"The creative energy has shifted to the smart clients." Told to Advertising Age's Rance Crain at February 2005 Madison & Vine Conference.
"Great communications are the most pervasive product you can make, no matter how big your volumes or your market share. More people see our ads, or hear our speeches, or read our PR than could buy every device we make. I think the real trick is to see each as the other ... look at your products as your most powerful communications, and look at your communications as your most pervasive product, and design them both to be amazing." Point, November 2005
"Cool isn't an end in itself. When you fall in love with your own cool factor, you fail." Advertising Age, October 2005
"Disrupt yourself, before somebody else disrupts you." Told to Rick Boyko
"I never wanted to feel like I knew something." Remembered by Numair Faraz, a student Mr. Frost mentored.
"How can they continue to ask for more and more for fewer and fewer faces? ... I don't believe that is sustainable. I believe there will be disruption. There's already disruption." From Advertising Age's "Chaos Scenario" by Bob Garfield.
From Mr. Frost's keynote at the 2005 Madison & Vine conference:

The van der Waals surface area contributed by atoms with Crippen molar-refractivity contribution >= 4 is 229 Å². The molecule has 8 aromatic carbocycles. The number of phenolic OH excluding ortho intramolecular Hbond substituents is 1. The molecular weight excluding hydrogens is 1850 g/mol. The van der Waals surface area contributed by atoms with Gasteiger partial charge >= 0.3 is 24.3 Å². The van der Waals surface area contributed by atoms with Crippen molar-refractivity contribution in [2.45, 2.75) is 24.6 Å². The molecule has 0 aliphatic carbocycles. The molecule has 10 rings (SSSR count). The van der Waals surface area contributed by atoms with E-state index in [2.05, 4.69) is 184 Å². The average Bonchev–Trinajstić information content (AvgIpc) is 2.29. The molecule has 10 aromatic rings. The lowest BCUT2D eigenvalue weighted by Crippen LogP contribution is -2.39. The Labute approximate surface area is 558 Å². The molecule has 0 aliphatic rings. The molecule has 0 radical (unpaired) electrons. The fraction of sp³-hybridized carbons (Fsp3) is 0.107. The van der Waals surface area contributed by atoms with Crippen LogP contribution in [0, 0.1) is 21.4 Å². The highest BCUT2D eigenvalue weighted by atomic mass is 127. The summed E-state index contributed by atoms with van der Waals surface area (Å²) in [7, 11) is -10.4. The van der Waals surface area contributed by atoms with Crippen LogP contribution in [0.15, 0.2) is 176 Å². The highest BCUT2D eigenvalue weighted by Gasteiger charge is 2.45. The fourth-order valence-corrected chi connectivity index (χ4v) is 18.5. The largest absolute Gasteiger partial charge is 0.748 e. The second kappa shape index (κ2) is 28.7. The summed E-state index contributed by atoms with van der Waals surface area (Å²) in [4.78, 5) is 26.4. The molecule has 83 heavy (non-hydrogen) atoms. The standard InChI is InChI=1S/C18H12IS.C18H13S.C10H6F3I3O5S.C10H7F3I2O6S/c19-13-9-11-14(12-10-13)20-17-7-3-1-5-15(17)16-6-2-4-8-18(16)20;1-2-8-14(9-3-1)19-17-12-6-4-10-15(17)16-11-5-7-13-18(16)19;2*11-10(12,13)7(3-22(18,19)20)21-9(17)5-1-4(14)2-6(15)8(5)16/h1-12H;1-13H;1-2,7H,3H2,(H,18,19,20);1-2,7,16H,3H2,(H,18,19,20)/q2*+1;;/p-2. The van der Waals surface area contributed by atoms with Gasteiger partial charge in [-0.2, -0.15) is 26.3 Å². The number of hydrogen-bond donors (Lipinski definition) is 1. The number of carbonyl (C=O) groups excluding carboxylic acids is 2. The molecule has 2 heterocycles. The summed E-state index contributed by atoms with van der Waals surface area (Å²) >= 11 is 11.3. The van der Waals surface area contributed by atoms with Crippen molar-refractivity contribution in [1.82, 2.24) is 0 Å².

"We need to recognize there's another person in our marital bed-technology. Let's rename our union Madison and Vine and [Silicon] Valley."
"Mobility is great, but 'content' is what people will pay for."
"Great ads were great stories and terrific little movies then. Think about Apple's 1984, Levi's Pharmacist, Bartles & Jaymes, Pepsi-the Hal Rineys, Steve Haydens, John Hegartys and Phil Dusenberrys-and they didn't write TV shows or movies."
"A brand's communication and interaction with consumers needs to be a continuous stream-and the traditional 30-second model for reaching consumers is like a boulder in the stream. Brands need to take control of this and recognize that technology is giving us radical new ways to reach consumers. We need to work together to jointly develop these."
"The closing message is that the future is beyond hopeful and exciting. It doesn't have to be 'Minority Report' or 'Blade Runner,' and you ... are responsible for making it great! It's about advertising, media companies, TV networks, the record industry, film studios, creatives from everywhere, and let's not forget agents, taking responsibility and making sure the experience is uniquely great and loved by the audience that has invited us in."